With the birth of the present decade, a movement surfaced to create a new federal science agency to confront severe national and global environmental challenges. The effort began with the meeting of scientists, environmentalists, and policy experts led by Stephen Hubbell of Princeton and Henry Howe of the University of Illinois at Chicago. The group formed a Committee for the National Institute for the Environment (CNIE) apparently driven by the belief that the existing Environmental Protection Agency, the President's Council on Environmental Quality, and other agencies within the federal establishment did not provide the nation with sufficient scientific knowledge to make informed environmental decisions. They also shared the concern that federal agencies responsible for setting environmental policies or enforcing regulations are subject to political influences.
The proposed new agency, which was labeled the National Institute for the Environment (NIE), became the subject of congressional hearings in the spring of 1990. Those hearings led to bipartisan legislation for a National Academy of Sciences study to report on the existing state of the environmental sciences. The Academy report, released in June 1993, suggested that an organization such as the NIE could indeed improve the quality, scope, and utility of environmental research and training. Then in August 1993, Representatives George Brown (D-CA) and James Saxton (R-NJ), with strong bipartisan support, introduced legislation to establish a NIE to improve the scientific basis for decision-making on environmental issues.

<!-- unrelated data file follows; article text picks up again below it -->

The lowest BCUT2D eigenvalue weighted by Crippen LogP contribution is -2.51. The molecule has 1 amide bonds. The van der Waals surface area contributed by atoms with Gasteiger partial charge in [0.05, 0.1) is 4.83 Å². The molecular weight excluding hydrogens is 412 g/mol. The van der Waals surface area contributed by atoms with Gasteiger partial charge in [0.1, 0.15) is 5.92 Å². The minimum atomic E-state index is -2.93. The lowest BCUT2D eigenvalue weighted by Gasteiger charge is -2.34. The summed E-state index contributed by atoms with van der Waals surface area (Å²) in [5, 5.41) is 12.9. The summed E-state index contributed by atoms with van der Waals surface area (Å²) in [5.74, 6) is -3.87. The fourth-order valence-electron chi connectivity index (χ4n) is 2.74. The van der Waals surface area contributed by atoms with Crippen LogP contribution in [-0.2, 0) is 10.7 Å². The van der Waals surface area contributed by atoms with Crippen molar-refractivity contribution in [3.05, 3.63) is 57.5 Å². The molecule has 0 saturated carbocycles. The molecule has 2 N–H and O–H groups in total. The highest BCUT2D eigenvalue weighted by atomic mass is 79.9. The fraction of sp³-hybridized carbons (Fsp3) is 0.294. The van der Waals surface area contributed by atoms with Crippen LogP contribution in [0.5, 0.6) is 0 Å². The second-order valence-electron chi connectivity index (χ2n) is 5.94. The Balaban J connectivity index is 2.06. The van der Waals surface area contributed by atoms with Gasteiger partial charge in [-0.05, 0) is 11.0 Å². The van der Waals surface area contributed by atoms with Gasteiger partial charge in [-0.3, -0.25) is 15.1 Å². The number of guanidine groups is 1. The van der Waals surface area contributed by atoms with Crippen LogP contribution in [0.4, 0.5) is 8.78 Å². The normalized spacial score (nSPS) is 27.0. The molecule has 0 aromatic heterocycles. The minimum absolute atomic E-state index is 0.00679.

For several years in multiple congresses, attempts were made to establish an independent, non-regulatory environmental agency. But the nation was in the throes of desire for smaller government, and the birth of a new agency ran contrary to that philosophy.
Enter the National Science Foundation
A new tactic emerged in October 1997, when the annual appropriations bill funding the National Science Foundation (NSF) instructed that agency to study how it would incorporate and operate a NIE within NSF. Although this represented a step down from the status of an independent agency, subsequent authorizing legislation introduced by Saxton and Representative Neil Abercrombie (D-HI) clearly indicated that the NIE would have its own governing board and administrative authority, hence it would essentially be autonomous within NSF.
In March 1998, NSF’s governing body, the National Science Board (NSB), issued a resolution in opposition to the placement of a self-governing entity within the NSF, but did strongly support the need for increased research into environmental problems. The following month the NSF's own internal task force issued the same conclusions in their report to Congress. Both the NSB resolution and the NSF report were immediately attacked by the CNIE and Representatives Saxton and Abercrombie, all of whom indicated that Congress clearly mandated the NSF to report on how the NIE would be incorporated, and not on whether it should be placed within the NSF. The battle raged on ultimately involving 146 colleges and universities, the business community, the U.S. Chamber of Commerce, congressional Republicans, and the Administration. As a result of the wide range of interests and concerns, the NSB established a Task Force on the Environment to address the broader issue of how NSF handles environmental research.